This strategy of course isn't used for every market sizing question (no need to call out biases for number of golf balls that fit on an airplane) but as consulting firms look to be more inclusive, being introspective about assumptions can be good strategy

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Benjamin
Experte
antwortete am 18. Nov. 2022
Ex-BCG Principal | 8+ years consulting experience in SEA | BCG top interviewer with ~5 years of interviewing experience

In addition to what's been mentioned by other coaches, it could also be that your approach is not wrong per se but perhaps not complete.

This means that you might have missed out 1 or 2 more additional drivers and/or further segmentations of a variable that has a material impact on the answer.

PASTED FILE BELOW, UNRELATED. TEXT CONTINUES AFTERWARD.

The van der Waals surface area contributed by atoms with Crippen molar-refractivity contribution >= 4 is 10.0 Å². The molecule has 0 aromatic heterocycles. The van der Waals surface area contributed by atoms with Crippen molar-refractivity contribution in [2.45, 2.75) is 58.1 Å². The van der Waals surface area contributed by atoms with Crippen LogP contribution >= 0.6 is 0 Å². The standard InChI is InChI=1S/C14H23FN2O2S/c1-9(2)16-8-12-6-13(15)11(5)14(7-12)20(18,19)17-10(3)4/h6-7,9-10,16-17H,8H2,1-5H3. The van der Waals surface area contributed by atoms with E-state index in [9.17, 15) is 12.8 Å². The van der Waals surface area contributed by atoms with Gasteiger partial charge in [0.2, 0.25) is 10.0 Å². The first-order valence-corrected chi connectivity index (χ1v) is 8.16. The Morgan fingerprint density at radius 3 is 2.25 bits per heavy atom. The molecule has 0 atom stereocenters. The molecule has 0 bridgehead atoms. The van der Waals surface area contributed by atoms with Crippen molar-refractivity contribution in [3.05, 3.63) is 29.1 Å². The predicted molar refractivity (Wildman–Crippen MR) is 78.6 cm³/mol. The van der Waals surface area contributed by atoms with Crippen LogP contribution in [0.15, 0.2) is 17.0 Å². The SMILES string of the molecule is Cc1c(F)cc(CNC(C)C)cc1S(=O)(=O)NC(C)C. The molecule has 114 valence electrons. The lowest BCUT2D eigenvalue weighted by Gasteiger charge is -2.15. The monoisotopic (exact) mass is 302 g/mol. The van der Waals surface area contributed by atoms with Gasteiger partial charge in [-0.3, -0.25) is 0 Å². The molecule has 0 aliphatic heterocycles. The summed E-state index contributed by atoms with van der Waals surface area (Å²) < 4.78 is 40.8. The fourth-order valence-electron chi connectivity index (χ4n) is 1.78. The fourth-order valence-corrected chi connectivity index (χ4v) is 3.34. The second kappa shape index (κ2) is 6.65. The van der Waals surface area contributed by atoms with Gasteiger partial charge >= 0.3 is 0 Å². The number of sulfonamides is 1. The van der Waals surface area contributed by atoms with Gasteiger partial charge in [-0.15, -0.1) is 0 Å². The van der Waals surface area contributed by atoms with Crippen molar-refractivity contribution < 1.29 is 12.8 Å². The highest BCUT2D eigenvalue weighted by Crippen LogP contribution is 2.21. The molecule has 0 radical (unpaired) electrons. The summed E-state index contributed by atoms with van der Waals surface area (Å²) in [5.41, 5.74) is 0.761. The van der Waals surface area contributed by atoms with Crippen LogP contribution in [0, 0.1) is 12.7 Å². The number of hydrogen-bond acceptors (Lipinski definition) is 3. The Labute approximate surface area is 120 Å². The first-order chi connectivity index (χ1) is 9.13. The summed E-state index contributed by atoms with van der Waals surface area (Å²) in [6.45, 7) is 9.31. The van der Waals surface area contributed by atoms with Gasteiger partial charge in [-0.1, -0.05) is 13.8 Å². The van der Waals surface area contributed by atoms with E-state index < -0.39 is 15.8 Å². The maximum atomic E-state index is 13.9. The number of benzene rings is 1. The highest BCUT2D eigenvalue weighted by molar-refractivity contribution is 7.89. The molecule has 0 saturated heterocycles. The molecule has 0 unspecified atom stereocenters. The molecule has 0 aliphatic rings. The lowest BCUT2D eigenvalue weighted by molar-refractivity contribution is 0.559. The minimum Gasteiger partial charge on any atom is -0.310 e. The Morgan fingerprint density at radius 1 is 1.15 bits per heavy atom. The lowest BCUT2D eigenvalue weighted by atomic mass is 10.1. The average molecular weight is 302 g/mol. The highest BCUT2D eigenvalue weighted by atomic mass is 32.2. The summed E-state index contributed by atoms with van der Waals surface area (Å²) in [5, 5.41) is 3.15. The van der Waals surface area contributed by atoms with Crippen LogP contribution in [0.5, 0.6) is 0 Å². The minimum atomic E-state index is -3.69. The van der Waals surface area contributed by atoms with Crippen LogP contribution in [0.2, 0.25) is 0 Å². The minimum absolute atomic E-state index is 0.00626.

i.e. It could be that the sizing only applies to one gender of the population (50% of total population), but you had assumed total population. 

From a practical POV, when asked this question by the interviewer:

  1. Identify what are the top drivers that have the greatest impact/sensitivity on the answer (like what Emily mentioned)
  2. Ask yourself a few potential questions
    • What are the drivers behind this assumption?
    • Is the basis and logic of my current assumption really justifiable/reasonable?
    • Is there another further breakdown or segmentation of this variable/assumption that would make a meaningful difference if changed
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Ian
Experte
Content Creator
antwortete am 18. Nov. 2022
MBB | 100% personal interview success rate (8/8) and 95% candidate success rate | Personalized interview prep

Hi Emma,

This might be happening if you're not sense-checking your end number (always make sure to verbalize the sense-check of your final number!).

When they ask about your past assumptions, it might be that nothing is wrong and they're just testing your thinking OR you've made a poor assumption.